Elections 2015

Livni forgoes rotating premiership with Herzog

Zionist Union’s No. 2 drops bombshell 12 hours before election; Netanyahu, Herzog accuse each other of ‘panicking’

Marissa Newman is The Times of Israel political correspondent.

Tzipi Livni (left) and Isaac Herzog (right) of the Zionist Union present their party's 'Responible Leadership in Israel' agenda, at a press conference in Tel Aviv on March 8, 2015. (photo credit: Flash90)
Tzipi Livni (left) and Isaac Herzog (right) of the Zionist Union present their party's 'Responible Leadership in Israel' agenda, at a press conference in Tel Aviv on March 8, 2015. (photo credit: Flash90)

The Zionist Union’s Tzipi Livni announced Monday evening that she would give up the rotation of the premiership with the slate’s leader, Isaac Herzog, an agreement the two made months ago when her Hatnua party merged with his Labor Party.

In response, Prime Minister Benjamin Netanyahu said the party was “panicking,” while Yesh Atid party leader Yair Lapid and Jewish Home party leader Naftali Bennett said the move indicated the Zionist Union was planning to form a unity government with Netanyahu’s Likud. That claim was subsequently rejected by Herzog as “claptrap.”

The bombshell came 12 hours before polling stations were set to open, in an apparent last-ditch effort to garner additional votes.

Livni said the rotation agreement ought not interfere with her party’s main task: replacing Netanyahu’s Likud party.

In a response to the announcement, Netanyahu told Channel 2 that the decision reflected the Zionist Union’s “panic” — an accusation echoed by Herzog, who in turn said Netanyahu was the one “panicking.”

Netanyahu told the TV station that the move proved two things: “One, that they’re lying. Either they lied earlier [when they announced the rotation], or they’re lying now. And the second thing is that they can’t deal with any pressure. They can’t deal with the pressure of the polls; how will they be able to deal with international pressure?”

Shortly after the announcement, Bennett predicted that the decision to give up the rotation signaled that the Zionist Union would form a unity government with Likud, implying that a vote for his right-wing party could help prevent such an outcome. Lapid, similarly, told the TV station the move signaled that a national unity government between the two large parties, as well as the ultra-Orthodox parties, was in the works.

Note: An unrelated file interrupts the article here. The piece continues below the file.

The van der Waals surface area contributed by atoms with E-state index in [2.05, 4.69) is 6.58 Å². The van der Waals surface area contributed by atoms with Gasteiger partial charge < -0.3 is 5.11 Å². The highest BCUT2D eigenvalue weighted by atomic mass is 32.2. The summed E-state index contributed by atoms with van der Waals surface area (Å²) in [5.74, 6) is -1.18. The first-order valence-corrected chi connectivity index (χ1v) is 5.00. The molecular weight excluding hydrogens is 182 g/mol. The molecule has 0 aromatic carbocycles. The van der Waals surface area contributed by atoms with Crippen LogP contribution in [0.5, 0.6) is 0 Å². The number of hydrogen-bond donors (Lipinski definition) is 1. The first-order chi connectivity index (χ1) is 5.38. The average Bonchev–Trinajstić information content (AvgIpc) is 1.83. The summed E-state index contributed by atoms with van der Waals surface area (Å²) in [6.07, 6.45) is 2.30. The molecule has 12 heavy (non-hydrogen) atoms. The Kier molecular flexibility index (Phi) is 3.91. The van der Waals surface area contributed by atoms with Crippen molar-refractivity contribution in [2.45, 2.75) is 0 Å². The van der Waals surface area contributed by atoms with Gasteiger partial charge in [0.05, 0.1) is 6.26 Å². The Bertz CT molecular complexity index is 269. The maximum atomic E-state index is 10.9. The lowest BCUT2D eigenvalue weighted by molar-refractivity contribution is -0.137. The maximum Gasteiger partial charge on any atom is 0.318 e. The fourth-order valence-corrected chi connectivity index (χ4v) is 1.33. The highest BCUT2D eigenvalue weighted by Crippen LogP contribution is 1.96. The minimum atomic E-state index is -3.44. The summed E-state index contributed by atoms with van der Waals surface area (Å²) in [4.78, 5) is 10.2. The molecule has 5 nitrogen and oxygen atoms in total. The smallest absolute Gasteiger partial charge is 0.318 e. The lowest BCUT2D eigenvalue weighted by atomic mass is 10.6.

Herzog denied the allegations as “nonsense” in a telephone interview with Channel 2. He said the decision was not a matter of “last-minute pressure,” and that “Livni nobly and bravely told me this initially on Saturday.

“Ultimately, she approached me today and told me honestly — if the rotation is in some way an obstacle to the establishment of the government, I won’t stand in the way,” he said.

Livni, No. 2 on the Zionist Union list, had initially agreed to a two-year rotation of the premiership if the Zionist Union was tasked with forming the coalition. The Hatnua-Labor merger was criticized by members of the Labor Party, who said that Livni was getting more than she offered to the party. However, the political union, and subsequent re-branding of the party, sparked a surge in the polls.

On Sunday, Haaretz reported that during a Zionist Union campaign meeting, Livni said she was willing to forgo the rotation. But strategist Reuven Adler opined that such a move, announced so close to the election, would be detrimental.

Two hours before the announcement, Herzog emphatically denied that the two were set to cancel the rotation agreement. “There was no discussion about [whether to cancel the rotation] in the past week. It’s not on the agenda, period. The partnership between Livni and me brought us to [where we are] today. It is an important partnership,” Herzog told Army Radio.

The Likud party had bashed the alliance between Herzog and Livni, a former Likud member herself. Throughout the campaign, the party repeatedly commented on Livni’s “disappearance” from the public eye, a move that she explained several weeks ago as a tactic to keep the spotlight on Herzog, who, she said, was less well-known than she.

Times of Israel staff contributed to this report.

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